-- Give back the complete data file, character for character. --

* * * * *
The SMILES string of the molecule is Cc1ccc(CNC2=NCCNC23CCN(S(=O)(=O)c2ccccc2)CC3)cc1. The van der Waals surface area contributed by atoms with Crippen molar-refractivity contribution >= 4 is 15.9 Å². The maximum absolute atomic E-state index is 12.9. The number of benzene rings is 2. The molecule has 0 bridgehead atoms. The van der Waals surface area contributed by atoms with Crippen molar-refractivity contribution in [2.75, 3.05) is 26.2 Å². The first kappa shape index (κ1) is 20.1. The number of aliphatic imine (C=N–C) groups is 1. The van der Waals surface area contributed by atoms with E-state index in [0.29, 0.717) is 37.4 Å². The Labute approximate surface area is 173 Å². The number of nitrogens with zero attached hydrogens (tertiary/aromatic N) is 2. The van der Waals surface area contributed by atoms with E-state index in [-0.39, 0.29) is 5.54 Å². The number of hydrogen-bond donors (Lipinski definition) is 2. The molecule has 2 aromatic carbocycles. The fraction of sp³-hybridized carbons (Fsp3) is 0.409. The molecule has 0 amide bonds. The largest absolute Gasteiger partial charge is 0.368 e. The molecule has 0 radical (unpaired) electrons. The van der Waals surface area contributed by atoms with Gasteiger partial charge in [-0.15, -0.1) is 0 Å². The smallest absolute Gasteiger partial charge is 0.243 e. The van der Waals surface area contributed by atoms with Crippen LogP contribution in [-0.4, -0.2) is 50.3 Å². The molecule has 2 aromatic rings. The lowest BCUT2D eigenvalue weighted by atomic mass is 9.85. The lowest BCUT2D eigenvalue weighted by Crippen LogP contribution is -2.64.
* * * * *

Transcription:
The SMILES string of the molecule is Cc1ccc(CNC2=NCCNC23CCN(S(=O)(=O)c2ccccc2)CC3)cc1. The van der Waals surface area contributed by atoms with Crippen molar-refractivity contribution >= 4 is 15.9 Å². The maximum absolute atomic E-state index is 12.9. The number of benzene rings is 2. The molecule has 0 bridgehead atoms. The van der Waals surface area contributed by atoms with Crippen molar-refractivity contribution in [2.75, 3.05) is 26.2 Å². The first kappa shape index (κ1) is 20.1. The number of aliphatic imine (C=N–C) groups is 1. The van der Waals surface area contributed by atoms with E-state index in [0.29, 0.717) is 37.4 Å². The Labute approximate surface area is 173 Å². The number of nitrogens with zero attached hydrogens (tertiary/aromatic N) is 2. The van der Waals surface area contributed by atoms with E-state index in [-0.39, 0.29) is 5.54 Å². The number of hydrogen-bond donors (Lipinski definition) is 2. The molecule has 2 aromatic carbocycles. The fraction of sp³-hybridized carbons (Fsp3) is 0.409. The molecule has 0 amide bonds. The largest absolute Gasteiger partial charge is 0.368 e. The molecule has 0 radical (unpaired) electrons. The van der Waals surface area contributed by atoms with Gasteiger partial charge in [-0.15, -0.1) is 0 Å². The smallest absolute Gasteiger partial charge is 0.243 e. The van der Waals surface area contributed by atoms with Crippen LogP contribution in [-0.4, -0.2) is 50.3 Å². The molecule has 2 aromatic rings. The lowest BCUT2D eigenvalue weighted by atomic mass is 9.85. The lowest BCUT2D eigenvalue weighted by Crippen LogP contribution is -2.64.